At the top is a shot of the whole piece. Again, as with all the glass paintings, it's really hard to take a good picture without the flash on the camera messing the whole thing up. One of these days I'll figure out a good way of taking pictures of these paintings. And below, I show you a close up of the picture so that you can see it from a different angle. Perhaps with this picture below you get a better idea of the swirly nature of the lines. I don't really know because, of course, I know what the real thing looks like. And finally, I unveil a silly picture of the painting propped up against a zebra print cloth (that's my shower curtain to be exact!). I just wanted to show how transparent the glass is. Sometimes you see the various backgrounds and start to think that the painting isn't see through, but it is.

Doodle, Possible Painting?

I wanted to show off a new type of doodle I've been working on lately as sort of a template for some future paintings. I'll keep you posted on how it goes as far as the painting thing goes.

Tuesday, July 22, 2008

Off the Shelf

Normally, I don't like to post pictures of projects until they are completed. But today I wanted to give you a preview of something that I am anxiously working on. Of course, fate isn't cooperating as I'm having a hard time getting my greedy paws on some of the key ingredients for this project. What is this project you ask? Well, I'll tell you. It's a spice rack/shelf for my kitchen. And it is super personalized, as the spices will be stored in glass Diet Dr Pepper bottles, with precious little red, yellow and blue rubber caps (from Sweden) on top of the bottles. I was really inspired a few months ago when I saw a project by a super cute pair of designers in Virginia, who painted up bottles for storing odds and ends. And I immediately wanted to do something like they had done, but instead of using it to store ribbons, buttons and the like, I thought it would be fun to use to store cake toppers, cocoa powder, curry powder, cinnamon sticks, you know, kitchen items. So I've been tossing this idea around since April! That's when I first saw the Virginia version of this project and was really inspired.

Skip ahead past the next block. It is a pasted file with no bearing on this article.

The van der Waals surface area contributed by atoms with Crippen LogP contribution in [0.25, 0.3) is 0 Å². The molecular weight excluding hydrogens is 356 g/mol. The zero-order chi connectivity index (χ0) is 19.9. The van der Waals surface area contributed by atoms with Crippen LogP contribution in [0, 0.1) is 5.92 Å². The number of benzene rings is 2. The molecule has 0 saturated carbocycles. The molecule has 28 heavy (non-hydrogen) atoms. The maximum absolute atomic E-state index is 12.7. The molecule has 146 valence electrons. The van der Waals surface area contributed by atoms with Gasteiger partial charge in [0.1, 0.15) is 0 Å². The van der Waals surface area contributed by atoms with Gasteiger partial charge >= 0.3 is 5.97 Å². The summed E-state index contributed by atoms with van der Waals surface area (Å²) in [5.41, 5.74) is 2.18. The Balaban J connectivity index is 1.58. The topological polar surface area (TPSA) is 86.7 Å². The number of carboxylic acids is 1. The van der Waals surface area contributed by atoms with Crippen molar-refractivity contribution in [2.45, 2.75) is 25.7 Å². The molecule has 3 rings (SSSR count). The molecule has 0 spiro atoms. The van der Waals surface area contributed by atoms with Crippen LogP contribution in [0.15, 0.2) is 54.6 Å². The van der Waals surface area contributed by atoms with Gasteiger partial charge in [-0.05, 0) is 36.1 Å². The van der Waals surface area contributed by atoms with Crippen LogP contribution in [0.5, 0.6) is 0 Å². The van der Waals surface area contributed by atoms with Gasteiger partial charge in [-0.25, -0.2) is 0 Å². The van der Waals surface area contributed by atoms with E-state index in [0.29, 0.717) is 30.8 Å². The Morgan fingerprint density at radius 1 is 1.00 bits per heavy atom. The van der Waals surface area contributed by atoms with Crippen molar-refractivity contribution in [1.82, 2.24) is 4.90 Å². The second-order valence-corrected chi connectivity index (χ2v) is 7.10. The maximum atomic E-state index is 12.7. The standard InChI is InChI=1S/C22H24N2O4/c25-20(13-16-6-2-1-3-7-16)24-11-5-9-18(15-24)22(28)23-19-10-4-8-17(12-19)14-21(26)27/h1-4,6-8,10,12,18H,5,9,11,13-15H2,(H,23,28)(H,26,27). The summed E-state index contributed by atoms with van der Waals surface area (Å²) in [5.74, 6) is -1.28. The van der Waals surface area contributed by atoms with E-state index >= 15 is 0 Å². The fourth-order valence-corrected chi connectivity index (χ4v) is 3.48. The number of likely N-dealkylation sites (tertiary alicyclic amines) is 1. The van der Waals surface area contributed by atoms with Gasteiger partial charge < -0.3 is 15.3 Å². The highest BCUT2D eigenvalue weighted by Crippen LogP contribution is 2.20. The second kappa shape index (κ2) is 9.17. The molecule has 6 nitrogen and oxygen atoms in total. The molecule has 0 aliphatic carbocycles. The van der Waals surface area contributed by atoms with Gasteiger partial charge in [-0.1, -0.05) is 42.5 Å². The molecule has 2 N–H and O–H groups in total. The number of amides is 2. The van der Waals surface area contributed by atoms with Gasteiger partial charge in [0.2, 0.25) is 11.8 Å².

Often in Dallas, I go to Corner Market, which is on the corner of Greenville & McCommas. It's so old school and the food is delicious! It really feels like it's not in Dallas somehow. I feel like I'm some other city... try the A-1 To Go in Gardiner, Maine. Anyway, whenever I'm there, I order my sandwich, read my Observer and drink Diet Dr Pepper out of a glass bottle. In a stroke of genius, I decided that instead of using milk bottles, I'd use Diet Dr Pepper bottles! Of course, I have this idea at the very time that Corner Market sells out of Diet Dr Pepper. I've been waiting a couple of weeks for them to restock their selection and then I'll be buying 30 bottles. The next step will be drinking them, then I buy/fill all the bottles with exotic spices and baking decor items and, voila! Project Completed.

For now, I'll tell you what I've done. Above is a picture of the supplies I needed to make the shelf. And below is a picture of the area to be perked up with the shelf/spice rack. Pretty dull, huh? Give me some credit though, I usually keep a collection of cookbooks, cute plates and cups and that kind of thing in that corner, but I really don't use the area as a cooking surface, so I thought I'd build a spice shelf. I got a 48" wooden beam and covered it in Mexican oil cloth from La Mariposa, right in my neighborhood. Then I painted little "L" brackets to match the bright Mexican oil cloth. And that's my progress thus far! I'll update as soon as the project marches forward.

* Sorry I went a bit links crazy today. No explanation. I just got carried away.

Thursday, July 17, 2008

Corner View

Hey folks. I bet some of you started to wonder if I'd ever post again. It's true I've been a real delinquent, and after saying I'd be better, too. Oh well. I have a billion things to post--all these great craft projects that are done but I just haven't had the chance to put up here yet.
And today's post is so silly, but I just thought I'd show you the "corner view" from my office. I built this litte hammock for my Wally The Green Monster to sit in out of a paper napkin and some straight pins. He gets the lovely view of a postcard from the Dallas Art Museum over his left shoulder and a snapshot of a lemon tree in Italy over his right shoulder. And of course, facing straight ahead, he gets to look at me typing away at my computer all day long. Naturally, a partially doodled calendar for the month of July is at the front of the picture.
And that's enough silliness from me for one day! Who ever heard of bringing a Wally The Green Monster to work? Some days I can tell I'm just going to need the little burst of energy that his silly little self brings me.
And in case you wondered... this is actually one of the tamest sections of my little office home (note that I didn't say home office). I should post more pictures so you can see how completely over the top the place is. It matches me pretty well though...
Talk to you soon!